The supervisor shrugs and checks his watch. He has a trillion people to get through to airside, and his decision is made.
'You're serious?' I ask him. 'I'm making this special trip to scatter the ashes and I've got to leave them here?'
'Yes. I'm afraid that's pretty much it. Unless you've got some form of proof that they are what you say they are.' He pauses, trying to soften the bad news. 'Why don't you just go anyway? Prague's a lovely place. Especially this time of year.'
'But there'll be no point. I can't scatter ashes I haven't got.'
'I'm afraid that's your problem, madam. We'll give you a proper receipt, of course. The process should take a couple of weeks. We can courier the container back to you but I'm afraid there'll be a charge.'
'And the test? The analysis?'
'We may be able to offer you a discount on that. I'll have to check.'
I'm getting angry now but the passengers behind me are beginning to stir. I'm an actress by profession, and while I'm no stranger to public performance, this particular script is starting to wear thin.
'I've changed my mind.' I reach for the container.
'I'll scatter him somewhere else. Anywhere round here you might recommend?'
My sarcasm is wasted on the supervisor. He makes a dismissive gesture towards the container and turns away. 'Poor Pavel', I think, screwing his top on again, and then repacking my suitcase.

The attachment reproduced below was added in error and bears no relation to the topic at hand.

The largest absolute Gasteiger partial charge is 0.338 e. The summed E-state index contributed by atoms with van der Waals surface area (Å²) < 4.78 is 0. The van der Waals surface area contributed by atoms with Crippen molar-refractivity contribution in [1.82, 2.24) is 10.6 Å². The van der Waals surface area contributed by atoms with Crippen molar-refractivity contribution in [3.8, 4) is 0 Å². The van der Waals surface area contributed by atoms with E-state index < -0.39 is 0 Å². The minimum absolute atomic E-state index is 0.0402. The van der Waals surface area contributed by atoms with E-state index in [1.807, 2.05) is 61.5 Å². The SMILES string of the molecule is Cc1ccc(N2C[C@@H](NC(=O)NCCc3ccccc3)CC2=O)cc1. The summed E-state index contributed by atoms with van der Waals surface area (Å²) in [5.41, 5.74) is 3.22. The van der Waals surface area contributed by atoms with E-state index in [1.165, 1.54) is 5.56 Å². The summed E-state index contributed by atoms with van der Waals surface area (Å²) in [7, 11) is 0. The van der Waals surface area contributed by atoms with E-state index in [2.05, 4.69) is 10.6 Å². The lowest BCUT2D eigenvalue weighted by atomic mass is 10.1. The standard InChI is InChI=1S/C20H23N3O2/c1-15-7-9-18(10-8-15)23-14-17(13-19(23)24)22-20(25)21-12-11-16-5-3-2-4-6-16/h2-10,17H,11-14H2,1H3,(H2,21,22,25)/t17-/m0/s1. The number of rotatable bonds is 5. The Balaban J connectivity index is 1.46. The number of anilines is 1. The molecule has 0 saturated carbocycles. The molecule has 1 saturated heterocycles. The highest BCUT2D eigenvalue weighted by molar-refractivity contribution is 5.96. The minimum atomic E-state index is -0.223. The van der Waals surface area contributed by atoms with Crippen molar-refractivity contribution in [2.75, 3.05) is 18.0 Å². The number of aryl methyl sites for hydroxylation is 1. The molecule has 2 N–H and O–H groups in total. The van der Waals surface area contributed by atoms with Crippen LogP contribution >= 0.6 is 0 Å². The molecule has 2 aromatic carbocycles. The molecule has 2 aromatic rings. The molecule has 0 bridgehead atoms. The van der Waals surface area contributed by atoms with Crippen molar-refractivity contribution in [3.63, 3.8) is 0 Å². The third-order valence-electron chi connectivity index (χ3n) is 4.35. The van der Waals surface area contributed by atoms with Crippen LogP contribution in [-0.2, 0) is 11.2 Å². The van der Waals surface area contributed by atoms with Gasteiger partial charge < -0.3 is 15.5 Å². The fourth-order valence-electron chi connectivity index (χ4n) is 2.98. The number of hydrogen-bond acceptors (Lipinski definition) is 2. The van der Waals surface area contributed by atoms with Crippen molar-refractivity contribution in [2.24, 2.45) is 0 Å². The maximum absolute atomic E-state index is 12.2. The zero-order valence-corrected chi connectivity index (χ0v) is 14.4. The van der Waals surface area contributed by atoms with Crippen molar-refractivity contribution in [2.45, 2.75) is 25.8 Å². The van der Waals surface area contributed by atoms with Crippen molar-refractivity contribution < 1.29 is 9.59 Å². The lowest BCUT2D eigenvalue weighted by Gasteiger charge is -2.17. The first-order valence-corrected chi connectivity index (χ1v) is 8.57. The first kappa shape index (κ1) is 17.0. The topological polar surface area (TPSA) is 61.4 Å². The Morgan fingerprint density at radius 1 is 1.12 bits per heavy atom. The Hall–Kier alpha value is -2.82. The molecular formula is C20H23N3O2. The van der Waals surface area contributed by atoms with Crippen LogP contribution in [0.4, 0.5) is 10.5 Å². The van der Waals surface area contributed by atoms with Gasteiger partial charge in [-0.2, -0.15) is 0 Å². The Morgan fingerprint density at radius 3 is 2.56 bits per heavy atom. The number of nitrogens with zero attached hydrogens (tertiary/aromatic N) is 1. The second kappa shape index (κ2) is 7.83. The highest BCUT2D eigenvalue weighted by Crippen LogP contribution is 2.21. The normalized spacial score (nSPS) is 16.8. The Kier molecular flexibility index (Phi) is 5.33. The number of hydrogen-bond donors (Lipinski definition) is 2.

I make my way back against the tidal wave of passengers, escorted by another security guard, and phone Malo from the main concourse. Pavel, I know, would have found the last ten minutes of my life richly entertaining. Ever subversive, he'd have loved the thought of his remains being tested for explosives. All his life, privately and professionally, he'd been unpredictable, dangerous, ignoring conventions, breaking new ground, and even in death, it turns out that his reputation won't leave him alone. 'Mum? You've landed already? That's gotta be a world record.' It's Malo.
'Sadly not.' I tell him about my encounter with airport security.
'You've got his ashes? And you want to drop them off some bridge?'
'That's what the supervisor thought.'
'I don't blame him. Why don't you scatter him on the garden of remembrance or whatever? Plant a rosebush on top? Just like everyone else?'
'Because he wasn't everyone else,' I say firmly. 'And neither am I. We're going to Prague, come what may.'
'Me and Pavel.'
'Listen...' I've had time to think this through. I want my darling boy to drive me to Folkestone. We can put his Audi on the Eurotunnel. There are virtually no checks and once we get to Calais, Pavel and I can take a train to Brussels, and then another to Prague.
'You pop back to Folkestone. Job done.' I try smiling at the phone. 'I'm seeing your father next week. We'll be discussing your new apartment.'
Malo mumbles something I don't fully catch about his mates in Brighton. He says he'll have to make a call, then phone me back. I say fine, and then hang up.